Matt and Joanne’s Page

May 14, 2007

Aid climbing weekend

Filed under: Climbing — joannestamplis @ 1:54 pm

Last weekend was aid climbing weekend. Finally, it’s something that Matt and I don’t know about so we were pretty excited about it. Another reason we were super excited is that finally the session is held in Rocky Butte, Portland and we get to spend the weekend at home instead of doing long distance travelling.

On Saturday, we learned about the basic aid climbing sequence, both leading and following. Maybe it’s my first time doing pure aiding on lead but it’s really freaky to put all your weight on 1 piece of protection. And I’m not even allowed to clip my rope to it until I climb past the protection because the idea is that if that piece blew and I clip it above me, then I would take an even longer fall than necessary. All this time when I’m free climbing, the protection has always been a safety feature in case I fall. But now, it’s the only thing that will keep me from falling. Another thing I learn is that pure aiding is just super slow. Moving even 5 feet can take 10 minutes while in free climbing, all I need to do is take 2 steps and I’m there.

On Sunday, we got to learn some more advanced aiding skills like hauling and cleaning on traverse pitches. If you think aiding is slow, add hauling to make it even worse. There’s so many steps to take to haul a bag on the vertical wall. There are so many ropes, biners, pulley, my safety, bag safety, etc that I have to think about. I just can’t imagine doing this on a big wall. I guess I have to practice the skills many many times before I’m willing to do this on an actual big wall. We also did a multi-pitch climb (super short pitch) so we get to practice hanging belay and lead transition. From this experience, we learn that it might be a bad idea to use your anchor piece as your 1st aid piece especially when it’s a hanging belay anchor…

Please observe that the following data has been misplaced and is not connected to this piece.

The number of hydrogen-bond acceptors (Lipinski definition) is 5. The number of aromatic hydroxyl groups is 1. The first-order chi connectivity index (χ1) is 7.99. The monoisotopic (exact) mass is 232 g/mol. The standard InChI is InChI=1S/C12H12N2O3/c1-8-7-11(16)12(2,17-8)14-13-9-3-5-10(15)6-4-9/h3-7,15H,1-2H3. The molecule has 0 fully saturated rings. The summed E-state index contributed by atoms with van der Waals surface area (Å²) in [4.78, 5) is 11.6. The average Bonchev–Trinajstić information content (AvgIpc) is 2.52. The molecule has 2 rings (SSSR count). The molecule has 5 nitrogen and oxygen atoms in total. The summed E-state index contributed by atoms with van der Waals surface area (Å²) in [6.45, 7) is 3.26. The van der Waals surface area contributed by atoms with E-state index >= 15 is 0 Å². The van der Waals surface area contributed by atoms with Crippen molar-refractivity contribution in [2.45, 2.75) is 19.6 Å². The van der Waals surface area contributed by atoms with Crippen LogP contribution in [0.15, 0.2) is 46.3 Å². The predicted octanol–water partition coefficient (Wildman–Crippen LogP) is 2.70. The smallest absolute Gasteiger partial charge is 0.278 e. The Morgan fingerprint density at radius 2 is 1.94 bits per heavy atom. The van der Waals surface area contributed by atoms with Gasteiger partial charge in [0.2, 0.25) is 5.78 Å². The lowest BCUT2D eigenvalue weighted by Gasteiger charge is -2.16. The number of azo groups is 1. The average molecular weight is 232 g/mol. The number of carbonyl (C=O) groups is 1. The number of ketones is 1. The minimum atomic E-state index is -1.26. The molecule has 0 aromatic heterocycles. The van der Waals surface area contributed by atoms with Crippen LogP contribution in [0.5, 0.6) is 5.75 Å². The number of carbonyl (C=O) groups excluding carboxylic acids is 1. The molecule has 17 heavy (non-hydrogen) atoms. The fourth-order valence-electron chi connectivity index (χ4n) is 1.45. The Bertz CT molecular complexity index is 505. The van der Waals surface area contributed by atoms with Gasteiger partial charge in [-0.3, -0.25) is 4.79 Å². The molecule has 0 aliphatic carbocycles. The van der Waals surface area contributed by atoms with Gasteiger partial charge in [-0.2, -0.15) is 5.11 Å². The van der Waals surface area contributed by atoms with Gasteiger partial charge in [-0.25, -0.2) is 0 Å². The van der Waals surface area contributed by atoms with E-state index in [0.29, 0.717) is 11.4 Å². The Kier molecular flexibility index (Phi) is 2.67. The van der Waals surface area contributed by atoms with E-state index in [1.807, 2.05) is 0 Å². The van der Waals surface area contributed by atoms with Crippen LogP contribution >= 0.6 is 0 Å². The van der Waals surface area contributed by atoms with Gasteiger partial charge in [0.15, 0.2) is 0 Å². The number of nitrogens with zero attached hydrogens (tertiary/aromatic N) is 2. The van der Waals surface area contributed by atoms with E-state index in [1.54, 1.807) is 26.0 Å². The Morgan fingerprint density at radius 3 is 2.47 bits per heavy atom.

On my 1st pitch, I climbed about 15 ft off the ground and set up a hanging belay with 3 pieces of gear. One of these pieces was placed blindly above my head. I set the anchor using a cordolette ~ strong but not equalized. When Matt got to the anchor, he decided to set off by aiding on that blind placement to avoid placing another piece. I did warn him before he place his full weight on it. Well, not surprisingly the moment he placed his weight on it, that piece blew and hit him in the mouth. (Lesson #1 – always anticipate where your piece is going to go flying when/if it blows).

Now, my 3 piece hanging belay anchor became a 2 piece hanging belay anchor and suddenly didn’t seem so strong. I had used a cordellete on the anchor and now all our weight is on 1 piece (no equalization). (Lesson #2 – always anticipate your big fat heavy partner to blowing a piece of your anchor at a hanging belay and think about equalizing. And tell them to place their first piece of pro independently of the anchor).

All in all, we learned a great deal from the weekend. Kudos to all the instructors that were helping out especially during Mothers’ Day. One big key item I take from the weekend is to think real hard before we want to commit to a real serious aid climbing in a remote area.

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1 Comment »

  1. Aamzing shots in your blog. Thanx for sharing I will comeback for next shots from your climb.R.

    Comment by Rich — May 19, 2007 @ 7:42 am


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